I went out to visit the two huge dogs hanging out on the back deck with the smokers. I've gotten so accustomed to 10 & 20 pound dogs, that I'd forgotten just how big an 80 pound dog is. One of them mashed her huge head into my thigh and wagged her entire body while I gently whacked her sides with open hands - she was pushing so hard she made me stagger backwards a bit. I adore big ol' friendly dogs. I think it's one of life's greatest pleasures to share some affection with a trusting dog, to whom I may be a complete stranger, but who senses my devotion for them, and in turn, is delighted to have a mutual admiration moment with me.
At one point in the evening, I sat at our table, gazing around the room, thinking about how almost everyone in the room, had received the precious gift of sobriety through the Twelve Steps of this amazing and life-changing program. People who might, in the ordinary course of life, never spend time together, were gathered this evening in celebration not only of the holiday, but also for having been given a second chance at life. When the grace was said by an AA member before the meal, there was a resounding, heartfelt "A-men" that resonated in my chest.
Keep coming back, it works.
Thursday, December 24, 2009
I'm grateful for Al-Anon, and all the people over the years who have given of their experience, strength, and hope so freely, to keep this incredible fellowship strong and growing. I'm grateful for my sponsor, and my sponsees. I'm grateful when some small thing I've said has lit the way for another program member, in the same way my path has been lit by the comments and sharings I've heard. I'd still be stumbling around in the dark, cursing, were it not for this blessed, simple-and-yet-excruciatingly-demanding program of Al-Anon.
I'm grateful for all the recovery bloggers who share themselves for the rest of us, and for those who read my blog, and leave little gifts of themselves in comments - you mean a lot to me, all of you.
God bless you, keep you safe, and give you a holiday full of pleasant memories.
Wednesday, December 23, 2009
The meeting on Monday was a Christmas candlelight meeting - a custom at quite a few meetings in that city, during the holiday season.
I can honestly say that this was the very first time in all my years of attending Al-Anon meetings, that I've gone to the meeting in a positive frame of mind, and left feeling brought down. I found it depressing. Out of 25 or so people attending, there were only a couple of members who when they spoke, shared their experience, strength and hope - the rest were unremittingly negative. I sat and listened to a litany of complaint, blaming, angry ranting, pessimistic projections about how awful it was going to be on the day, cynicism...I felt myself slowly being dragged down to the level of the general mood in the room. After an hour and a half, with 10 or so members still left to speak, I quietly excused myself to the gentleman next to me, and slipped out the door. I had to get out of there. I walked out to my car feeling unsettled, and mildly depressed. I drove back to my hotel room wondering what effect that meeting would have upon a newcomer to Al-Anon.
I suppose I'm much more accustomed to Christmas meetings in which members discuss the ways they get through what can be a difficult time of year with their sanity intact, by using the tools of Al-Anon. I've heard people share about ways they take a few minutes to regroup when they feel challenged, perhaps nipping upstairs to read a page in their ODAT, then taking a few deep breaths and going back to the family gathering, or calling a program friend to share a quick, rueful laugh about the ways Christmas, and family, can challenge even the strongest program.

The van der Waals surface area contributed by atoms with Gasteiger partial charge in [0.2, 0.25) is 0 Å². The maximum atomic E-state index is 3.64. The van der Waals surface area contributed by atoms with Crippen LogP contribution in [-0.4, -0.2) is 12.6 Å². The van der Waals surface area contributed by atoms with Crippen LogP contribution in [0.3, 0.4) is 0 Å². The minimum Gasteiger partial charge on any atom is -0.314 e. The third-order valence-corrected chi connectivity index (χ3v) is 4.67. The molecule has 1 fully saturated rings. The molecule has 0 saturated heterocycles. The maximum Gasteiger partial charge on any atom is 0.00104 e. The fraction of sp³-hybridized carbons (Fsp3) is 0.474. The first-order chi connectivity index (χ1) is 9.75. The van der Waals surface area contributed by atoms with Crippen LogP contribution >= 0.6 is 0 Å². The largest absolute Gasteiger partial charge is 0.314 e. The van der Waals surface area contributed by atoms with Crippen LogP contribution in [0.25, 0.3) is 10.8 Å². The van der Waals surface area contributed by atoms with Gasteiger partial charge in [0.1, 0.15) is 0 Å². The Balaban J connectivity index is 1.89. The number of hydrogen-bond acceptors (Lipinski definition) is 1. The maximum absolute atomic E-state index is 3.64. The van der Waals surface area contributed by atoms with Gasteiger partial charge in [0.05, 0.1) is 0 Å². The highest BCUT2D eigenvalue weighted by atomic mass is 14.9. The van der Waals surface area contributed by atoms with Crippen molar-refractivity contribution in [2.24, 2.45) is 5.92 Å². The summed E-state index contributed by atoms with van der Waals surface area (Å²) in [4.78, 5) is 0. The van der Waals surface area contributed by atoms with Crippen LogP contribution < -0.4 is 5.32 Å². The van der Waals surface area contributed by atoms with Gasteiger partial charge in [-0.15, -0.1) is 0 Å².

I'm more used to members offering what has worked for them at this difficult time of year, so that I've gone home from my Christmas meetings feeling revitalised, having heard useful suggestions for coping with a stressful situation in an Al-Anon way. I've heard quiet gratitude, and loud laughter. I've heard holiday stories told to illustrate the way Al-Anon has made it possible for Christmas to be joyful again. I've told my own turkey story, (which is too icky to be shared here, but if you truly want to be grossed out, you can email me, and I'll share it with you) and heard a zillion others. I've always, and I am not exaggerating for effect, always, left a Christmas Al-Anon meeting feeling happy, peaceful, and full of serenity.
I felt sad that this was so lacking from the meeting I attended in the city. What help are we to the other members of an Al-Anon group, if we only complain and blame? They, and we, can get that negativity anywhere and everywhere. Program is for "...solutions that lead to serenity."
I drove back to my hotel, took my little dog for the last walk of the day, then sat in my room and prayed a heartfelt prayer that the members of that group would be granted serenity and peace this Christmas.
I drifted off to sleep bathed in gratitude for the positive attitudes, help, and support I've received from Al-Anon, in the years I've been a member. I know I tend to repeat myself about this, but it's a huge part of my life, this gratitude. I remember very well the angry, resentful, defensive, deeply unhappy person I was before program, and I know that I am who I am today, only because of 12-Step, and my Higher Power.
Monday, December 21, 2009